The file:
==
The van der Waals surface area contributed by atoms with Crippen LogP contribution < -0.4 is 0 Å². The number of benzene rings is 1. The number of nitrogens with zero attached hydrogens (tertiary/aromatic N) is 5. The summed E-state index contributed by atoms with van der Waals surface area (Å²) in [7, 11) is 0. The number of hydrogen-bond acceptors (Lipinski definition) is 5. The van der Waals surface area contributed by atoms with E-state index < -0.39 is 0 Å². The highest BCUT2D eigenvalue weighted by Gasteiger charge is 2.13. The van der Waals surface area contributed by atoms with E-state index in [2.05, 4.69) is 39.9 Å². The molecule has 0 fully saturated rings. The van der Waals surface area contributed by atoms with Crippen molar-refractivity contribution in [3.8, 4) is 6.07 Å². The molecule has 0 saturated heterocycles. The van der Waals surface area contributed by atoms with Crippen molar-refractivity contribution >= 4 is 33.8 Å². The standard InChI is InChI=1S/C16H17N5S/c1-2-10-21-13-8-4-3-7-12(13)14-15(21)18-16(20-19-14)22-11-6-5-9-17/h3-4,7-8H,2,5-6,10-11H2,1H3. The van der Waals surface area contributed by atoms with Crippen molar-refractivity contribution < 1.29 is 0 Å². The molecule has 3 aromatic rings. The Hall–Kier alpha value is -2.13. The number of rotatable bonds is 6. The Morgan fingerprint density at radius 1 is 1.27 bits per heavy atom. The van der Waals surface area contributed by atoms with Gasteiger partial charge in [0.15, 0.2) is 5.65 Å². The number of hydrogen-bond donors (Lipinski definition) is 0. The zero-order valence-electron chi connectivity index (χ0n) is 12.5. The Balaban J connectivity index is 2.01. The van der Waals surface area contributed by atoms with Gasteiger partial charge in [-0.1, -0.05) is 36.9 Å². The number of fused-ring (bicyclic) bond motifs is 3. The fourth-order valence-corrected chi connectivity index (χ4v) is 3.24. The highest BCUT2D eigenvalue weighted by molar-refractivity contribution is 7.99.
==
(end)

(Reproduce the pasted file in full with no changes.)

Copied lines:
The van der Waals surface area contributed by atoms with Crippen LogP contribution < -0.4 is 0 Å². The number of benzene rings is 1. The number of nitrogens with zero attached hydrogens (tertiary/aromatic N) is 5. The summed E-state index contributed by atoms with van der Waals surface area (Å²) in [7, 11) is 0. The number of hydrogen-bond acceptors (Lipinski definition) is 5. The van der Waals surface area contributed by atoms with E-state index < -0.39 is 0 Å². The highest BCUT2D eigenvalue weighted by Gasteiger charge is 2.13. The van der Waals surface area contributed by atoms with E-state index in [2.05, 4.69) is 39.9 Å². The molecule has 0 fully saturated rings. The van der Waals surface area contributed by atoms with Crippen molar-refractivity contribution in [3.8, 4) is 6.07 Å². The molecule has 0 saturated heterocycles. The van der Waals surface area contributed by atoms with Crippen molar-refractivity contribution >= 4 is 33.8 Å². The standard InChI is InChI=1S/C16H17N5S/c1-2-10-21-13-8-4-3-7-12(13)14-15(21)18-16(20-19-14)22-11-6-5-9-17/h3-4,7-8H,2,5-6,10-11H2,1H3. The van der Waals surface area contributed by atoms with Crippen molar-refractivity contribution < 1.29 is 0 Å². The molecule has 3 aromatic rings. The Hall–Kier alpha value is -2.13. The number of rotatable bonds is 6. The Morgan fingerprint density at radius 1 is 1.27 bits per heavy atom. The van der Waals surface area contributed by atoms with Gasteiger partial charge in [0.15, 0.2) is 5.65 Å². The number of hydrogen-bond donors (Lipinski definition) is 0. The zero-order valence-electron chi connectivity index (χ0n) is 12.5. The Balaban J connectivity index is 2.01. The van der Waals surface area contributed by atoms with Gasteiger partial charge in [-0.1, -0.05) is 36.9 Å². The number of fused-ring (bicyclic) bond motifs is 3. The fourth-order valence-corrected chi connectivity index (χ4v) is 3.24. The highest BCUT2D eigenvalue weighted by molar-refractivity contribution is 7.99.